A TODDLER died after suffering severe internal burns when he drank poisonous plant food his mother was using to grow cannabis, a court heard today.
A jury was told little Aaron Booth, two, hadn’t been fed since the day before and was “hungry and thirsty” when he got hold of the bottle while searching for something to drink.
His mother Lauren Booth, 24, found her son with brown lips and struggling to breathe on November 6, 2010, after he drank a 10ml dose of pH Up plant food.
She is on trial for child cruelty.
The court heard the tot suffered severe burns to his oesophagus and stomach, as well as damage to internal organs as a result of drinking potassium hydroxide.
An operation on November 17 found his windpipe had disintegrated, a condition which he couldn’t survive, and he died later that day.
Prosecutor Thomas Storey told Bradford Crown Court Aaron hadn’t eaten since the day before.
He said: “His mother failed to get up by noon and see to her son. He was hungry and thirsty when he got hold of the bottle in search of something to drink.”
He added: “This is a tragic case. The prosecution say that in the months leading up to his death, she failed to cater for his needs. She left within his reach a highly toxic substance which should never have been there where he could get his hands on it.
“It should not have been kept in a location of access by an adventurous and inquisitive child.”
Aaron’s father Mohammed Khan, who is separated from Booth, did not find out his son was at the hospital until a friend told him on November 14.
When Mr Khan arrived at Leeds General Infirmary, Mr Storey alleged: “She told him that she and her partner had been trying to make money by growing skunk in the house.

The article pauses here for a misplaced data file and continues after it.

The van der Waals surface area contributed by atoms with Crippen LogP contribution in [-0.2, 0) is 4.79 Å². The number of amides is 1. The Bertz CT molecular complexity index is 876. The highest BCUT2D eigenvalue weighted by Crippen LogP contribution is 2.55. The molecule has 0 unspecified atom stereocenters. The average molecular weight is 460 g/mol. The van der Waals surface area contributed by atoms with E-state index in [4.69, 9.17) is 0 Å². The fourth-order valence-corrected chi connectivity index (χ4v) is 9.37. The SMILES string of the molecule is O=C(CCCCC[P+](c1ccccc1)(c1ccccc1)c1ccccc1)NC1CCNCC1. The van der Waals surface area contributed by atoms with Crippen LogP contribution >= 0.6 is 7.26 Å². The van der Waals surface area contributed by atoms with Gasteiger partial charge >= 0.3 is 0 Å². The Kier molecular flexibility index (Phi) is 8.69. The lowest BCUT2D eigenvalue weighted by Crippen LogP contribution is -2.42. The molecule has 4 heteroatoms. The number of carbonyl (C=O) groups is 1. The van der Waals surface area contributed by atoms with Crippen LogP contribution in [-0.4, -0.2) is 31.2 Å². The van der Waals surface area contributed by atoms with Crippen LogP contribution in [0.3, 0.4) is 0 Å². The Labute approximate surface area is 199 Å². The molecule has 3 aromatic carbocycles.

“She was almost seeming annoyed by the involvement of the police because they were going to have to find somewhere else to grow the skunk and was seemingly not bothered about her son.”
Mr Storey said when Booth’s laptop was seized, police found a book called “Cannabis Big Book of Buds” had been downloaded, plus Google searches for “how to use PH test for ganja”.
Booth, of Huddersfield, said Aaron went to sleep at 6pm the night before, waking at midnight for some food, before sleeping again.
She did not go to sleep until 6am and only got out of bed after midday on November 6 when she heard a bang and found Aaron lying next to her bed.
Tragic Aaron suffered burns to his oesophagus and stomach, as well as damage to internal organs such as his spleen.
An initial operation removed his stomach and oesophagus, and a tracheotomy was performed to help him breathe.
But his condition continued to deteriorate and on November 17 an operation found his windpipe had disintegrated.
Mr Storey said: “This condition was so bad that he could not survive. Medical staff withdrew treatment and sadly he died later on that night.”
The prosecutor described Aaron’s bedroom as “curiously empty” compared to the “clutter of other rooms in the house and considering this was a young child’s bedroom”.
Police searches of the house at 10pm on the night Aaron was admitted to hospital found the windows open in Aaron’s bedroom, despite the cold November evening, with blackout curtains at the window.
Mr Storey told the jury: “You can infer from this what you will.”
Booth was interviewed by social workers while Aaron was still in hospital. They noted she did not stop to see Aaron when she returned to the ward to be interviewed.
Mr Storey said a consultant paediatrician, responsible for child protection in Leeds, was struck by Booth’s demeanour and appearance.
“She was defensive and resistant to talking to him,” he said.
The 250ml bottle, which was labelled “causes burns, keep out of the reach of children”, was kept on a 74cm-high windowsill at the top of the stairs, Mr Storey said.
Post-mortem examinations showed that Aaron could have reached 96cm standing on flat feet and 105.5cm on his toes.
Mr Storey said: “It’s clear that Aaron would have been able to reach this.”
Booth denies wilfully ill-treating or neglecting her son between August 16 and November 18, 2010.
The trial continues.